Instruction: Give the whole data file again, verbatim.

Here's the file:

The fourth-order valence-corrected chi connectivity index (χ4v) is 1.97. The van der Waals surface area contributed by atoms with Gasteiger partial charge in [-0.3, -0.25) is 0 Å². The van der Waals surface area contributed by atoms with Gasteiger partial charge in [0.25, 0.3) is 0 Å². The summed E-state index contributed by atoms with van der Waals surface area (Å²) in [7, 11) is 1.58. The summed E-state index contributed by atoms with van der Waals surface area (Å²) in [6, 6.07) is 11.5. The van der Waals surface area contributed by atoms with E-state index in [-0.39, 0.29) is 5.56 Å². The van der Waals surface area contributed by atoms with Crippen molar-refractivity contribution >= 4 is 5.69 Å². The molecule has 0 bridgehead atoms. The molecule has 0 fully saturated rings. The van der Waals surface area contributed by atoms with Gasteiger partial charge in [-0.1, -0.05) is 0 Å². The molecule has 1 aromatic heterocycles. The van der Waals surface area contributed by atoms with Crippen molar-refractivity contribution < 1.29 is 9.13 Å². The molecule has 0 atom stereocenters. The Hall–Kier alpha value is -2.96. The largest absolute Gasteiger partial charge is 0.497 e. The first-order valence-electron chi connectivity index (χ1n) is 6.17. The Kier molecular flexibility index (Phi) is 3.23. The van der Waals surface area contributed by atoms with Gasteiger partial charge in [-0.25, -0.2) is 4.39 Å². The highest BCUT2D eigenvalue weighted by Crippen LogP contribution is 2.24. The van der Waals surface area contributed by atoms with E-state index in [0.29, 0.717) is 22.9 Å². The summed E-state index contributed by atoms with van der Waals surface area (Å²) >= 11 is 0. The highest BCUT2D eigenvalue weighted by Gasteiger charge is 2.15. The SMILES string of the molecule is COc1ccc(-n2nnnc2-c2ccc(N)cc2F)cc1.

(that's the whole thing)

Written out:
The fourth-order valence-corrected chi connectivity index (χ4v) is 1.97. The van der Waals surface area contributed by atoms with Gasteiger partial charge in [-0.3, -0.25) is 0 Å². The van der Waals surface area contributed by atoms with Gasteiger partial charge in [0.25, 0.3) is 0 Å². The summed E-state index contributed by atoms with van der Waals surface area (Å²) in [7, 11) is 1.58. The summed E-state index contributed by atoms with van der Waals surface area (Å²) in [6, 6.07) is 11.5. The van der Waals surface area contributed by atoms with E-state index in [-0.39, 0.29) is 5.56 Å². The van der Waals surface area contributed by atoms with Crippen molar-refractivity contribution >= 4 is 5.69 Å². The molecule has 0 bridgehead atoms. The molecule has 0 fully saturated rings. The van der Waals surface area contributed by atoms with Gasteiger partial charge in [-0.1, -0.05) is 0 Å². The molecule has 1 aromatic heterocycles. The van der Waals surface area contributed by atoms with Crippen molar-refractivity contribution < 1.29 is 9.13 Å². The molecule has 0 atom stereocenters. The Hall–Kier alpha value is -2.96. The largest absolute Gasteiger partial charge is 0.497 e. The first-order valence-electron chi connectivity index (χ1n) is 6.17. The Kier molecular flexibility index (Phi) is 3.23. The van der Waals surface area contributed by atoms with Gasteiger partial charge in [-0.25, -0.2) is 4.39 Å². The highest BCUT2D eigenvalue weighted by Crippen LogP contribution is 2.24. The van der Waals surface area contributed by atoms with E-state index in [0.29, 0.717) is 22.9 Å². The summed E-state index contributed by atoms with van der Waals surface area (Å²) >= 11 is 0. The highest BCUT2D eigenvalue weighted by Gasteiger charge is 2.15. The SMILES string of the molecule is COc1ccc(-n2nnnc2-c2ccc(N)cc2F)cc1.